The Caribbean Hotel and Tourism Association (CHTA) is using online roundtable discussions as part of its wider efforts to help accelerate the rebuilding of the Caribbean tourism sector and to ensure the region emerges from Coronavirus Disease 2019 (COVID-19) stronger than it was before the pandemic brought the lifeblood industry to a virtual standstill.
CHTA Roundtables, which kicked off last week, will be held each Friday for another five weeks, gathering peer groups on Zoom meetings to receive brief industry updates, hear from leaders in the region, and share in a candid dialogue on challenges, successes, and best practices.
Opening the inaugural event, CHTA President Patricia Affonso-Dass described the sessions as proactive efforts “to embrace and provide a valuable service to hospitality and tourism stakeholders in the region.”
Hotel owners, managing directors, general managers and human resources leaders; hospitality and tourism allied members and suppliers; tourism business leaders affiliated with restaurants, attractions and other activities; and other tourism stakeholders are being invited to participate in various virtual discussions.
Affonso-Dass is keen to bring together CHTA members, non-members and all those invested in the industry’s future to chart a way forward: “Our collective ideas, increased engagement – both at a national and regional level and at all levels of our organizations – and an active relationship with our public sector colleagues and agencies, as well as those in health, will be critical to our being able to survive and more importantly, thrive, after COVID.”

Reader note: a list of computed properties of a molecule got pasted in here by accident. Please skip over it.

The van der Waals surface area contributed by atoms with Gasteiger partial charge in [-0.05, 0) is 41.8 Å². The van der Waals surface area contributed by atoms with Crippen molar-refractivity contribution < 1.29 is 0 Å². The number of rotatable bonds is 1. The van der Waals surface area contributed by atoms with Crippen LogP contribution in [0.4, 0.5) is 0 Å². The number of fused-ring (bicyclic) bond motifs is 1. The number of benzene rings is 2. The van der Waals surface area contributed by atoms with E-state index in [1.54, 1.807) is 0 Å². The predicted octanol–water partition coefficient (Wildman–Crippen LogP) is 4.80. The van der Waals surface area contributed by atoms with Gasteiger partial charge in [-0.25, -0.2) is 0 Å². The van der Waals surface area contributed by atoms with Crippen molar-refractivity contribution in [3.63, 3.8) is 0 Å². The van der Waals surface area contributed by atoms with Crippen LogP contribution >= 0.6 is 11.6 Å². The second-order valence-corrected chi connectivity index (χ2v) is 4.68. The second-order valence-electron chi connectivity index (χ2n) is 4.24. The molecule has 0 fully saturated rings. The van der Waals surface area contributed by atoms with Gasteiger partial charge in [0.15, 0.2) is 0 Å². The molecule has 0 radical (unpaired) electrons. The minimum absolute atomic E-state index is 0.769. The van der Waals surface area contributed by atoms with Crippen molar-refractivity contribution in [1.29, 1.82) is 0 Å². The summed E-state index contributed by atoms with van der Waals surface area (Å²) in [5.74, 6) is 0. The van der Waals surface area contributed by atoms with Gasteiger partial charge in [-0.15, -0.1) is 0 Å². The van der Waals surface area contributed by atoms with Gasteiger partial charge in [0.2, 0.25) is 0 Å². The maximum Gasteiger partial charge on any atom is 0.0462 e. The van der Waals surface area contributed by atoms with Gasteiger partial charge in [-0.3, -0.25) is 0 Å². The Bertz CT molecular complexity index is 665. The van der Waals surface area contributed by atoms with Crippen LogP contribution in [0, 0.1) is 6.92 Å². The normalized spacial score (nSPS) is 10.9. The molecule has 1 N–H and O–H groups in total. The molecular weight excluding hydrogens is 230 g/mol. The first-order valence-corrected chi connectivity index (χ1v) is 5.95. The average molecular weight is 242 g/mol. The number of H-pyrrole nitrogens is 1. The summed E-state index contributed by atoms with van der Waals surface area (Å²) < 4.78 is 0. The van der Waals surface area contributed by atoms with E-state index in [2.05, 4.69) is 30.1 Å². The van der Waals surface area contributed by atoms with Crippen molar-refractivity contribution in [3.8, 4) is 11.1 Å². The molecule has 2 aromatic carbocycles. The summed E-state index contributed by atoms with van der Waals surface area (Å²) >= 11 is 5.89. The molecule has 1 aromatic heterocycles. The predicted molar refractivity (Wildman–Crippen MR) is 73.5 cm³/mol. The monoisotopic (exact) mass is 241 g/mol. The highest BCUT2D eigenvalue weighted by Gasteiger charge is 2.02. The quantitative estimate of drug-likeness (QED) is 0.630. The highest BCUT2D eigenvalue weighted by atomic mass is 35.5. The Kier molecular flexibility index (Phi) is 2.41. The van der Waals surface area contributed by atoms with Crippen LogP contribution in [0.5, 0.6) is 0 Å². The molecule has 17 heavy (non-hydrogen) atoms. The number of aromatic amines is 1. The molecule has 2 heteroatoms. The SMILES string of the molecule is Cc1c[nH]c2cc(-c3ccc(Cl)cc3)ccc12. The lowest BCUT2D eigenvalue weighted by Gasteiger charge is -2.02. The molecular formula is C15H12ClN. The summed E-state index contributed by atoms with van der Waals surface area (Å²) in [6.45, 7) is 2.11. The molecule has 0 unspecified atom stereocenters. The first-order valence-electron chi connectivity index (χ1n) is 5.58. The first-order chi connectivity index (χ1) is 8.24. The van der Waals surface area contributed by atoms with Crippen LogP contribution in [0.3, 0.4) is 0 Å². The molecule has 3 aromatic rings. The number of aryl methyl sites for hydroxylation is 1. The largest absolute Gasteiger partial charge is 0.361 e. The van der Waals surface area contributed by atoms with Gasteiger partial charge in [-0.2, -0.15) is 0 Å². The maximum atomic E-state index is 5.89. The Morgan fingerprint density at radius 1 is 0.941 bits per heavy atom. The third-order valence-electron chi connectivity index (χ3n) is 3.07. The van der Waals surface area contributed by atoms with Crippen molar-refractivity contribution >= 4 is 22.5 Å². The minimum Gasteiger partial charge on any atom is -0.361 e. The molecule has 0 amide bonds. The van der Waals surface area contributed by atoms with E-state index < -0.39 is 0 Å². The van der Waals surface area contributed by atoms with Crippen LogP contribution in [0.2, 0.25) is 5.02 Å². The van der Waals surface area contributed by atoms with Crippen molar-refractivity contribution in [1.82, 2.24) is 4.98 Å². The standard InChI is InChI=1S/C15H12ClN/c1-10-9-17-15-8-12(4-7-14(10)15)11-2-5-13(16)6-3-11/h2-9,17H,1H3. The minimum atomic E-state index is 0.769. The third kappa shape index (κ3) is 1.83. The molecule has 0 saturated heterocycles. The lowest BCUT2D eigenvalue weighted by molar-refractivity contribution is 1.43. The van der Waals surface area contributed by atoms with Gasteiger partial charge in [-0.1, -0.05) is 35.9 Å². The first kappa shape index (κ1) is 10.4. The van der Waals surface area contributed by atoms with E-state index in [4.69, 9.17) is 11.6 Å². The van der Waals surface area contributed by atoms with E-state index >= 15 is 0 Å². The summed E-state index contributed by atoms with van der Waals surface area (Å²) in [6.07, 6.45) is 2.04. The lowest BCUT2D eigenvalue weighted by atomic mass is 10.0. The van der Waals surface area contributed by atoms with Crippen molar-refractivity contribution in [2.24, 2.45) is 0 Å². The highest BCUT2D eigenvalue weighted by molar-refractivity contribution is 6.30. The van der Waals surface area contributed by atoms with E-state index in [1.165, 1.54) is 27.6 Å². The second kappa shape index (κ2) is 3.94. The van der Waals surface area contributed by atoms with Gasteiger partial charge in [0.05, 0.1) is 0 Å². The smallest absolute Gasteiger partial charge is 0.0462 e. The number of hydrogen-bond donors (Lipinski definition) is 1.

The CHTA president asserted that the rebuilding and reimagining of the sector depend on everyone. “This is a time for out-of-the-box thinking, dreaming big, keeping our eyes firmly fixed on the future … it presents us with an amazing opportunity to define what we want our businesses and our region to look like for the coming years,” she said.
Affonso-Dass urged roundtable participants to challenge established ideas and freely share concerns and challenges. “This is our association, our region, our industry, and it is up to us to ensure that we come out of COVID better and stronger than we were before this all began,” she encouraged her colleagues.
Frank Comito, CEO and director general of CHTA, concurred that the roundtables presented “a unique opportunity to become a part of the solution of ‘Building Back the Caribbean’.”
CHTA plans to parlay the information gathered through virtual gatherings to guide future association activities. “This consultative process is one that not only helps to define current needs but also helps stakeholders to engage with #MyCHTA and help the association work for them,” said Comito.
To stimulate candid discussion and peer networking, each 60-minute roundtable will be limited to 40 participants. If demand exceeds the available slots for each meeting, additional same-day meetings will be offered.
Since the pandemic, CHTA has moved its educational sessions online and has successfully hosted more than 20 editions of “CHTALive: The Resilience Series,” as well as a series on health safety training. Other offerings included several live “Limin’ wid Taste” discussions with food and beverage professionals as well as “Caribbean Tourism Fireworks,” a series of online press conferences featuring public and private sector representatives from destinations in the region providing insight on their respective pandemic responses.
For further information, visit http://www.caribbeanhotelandtourism.com/chta-roundtables.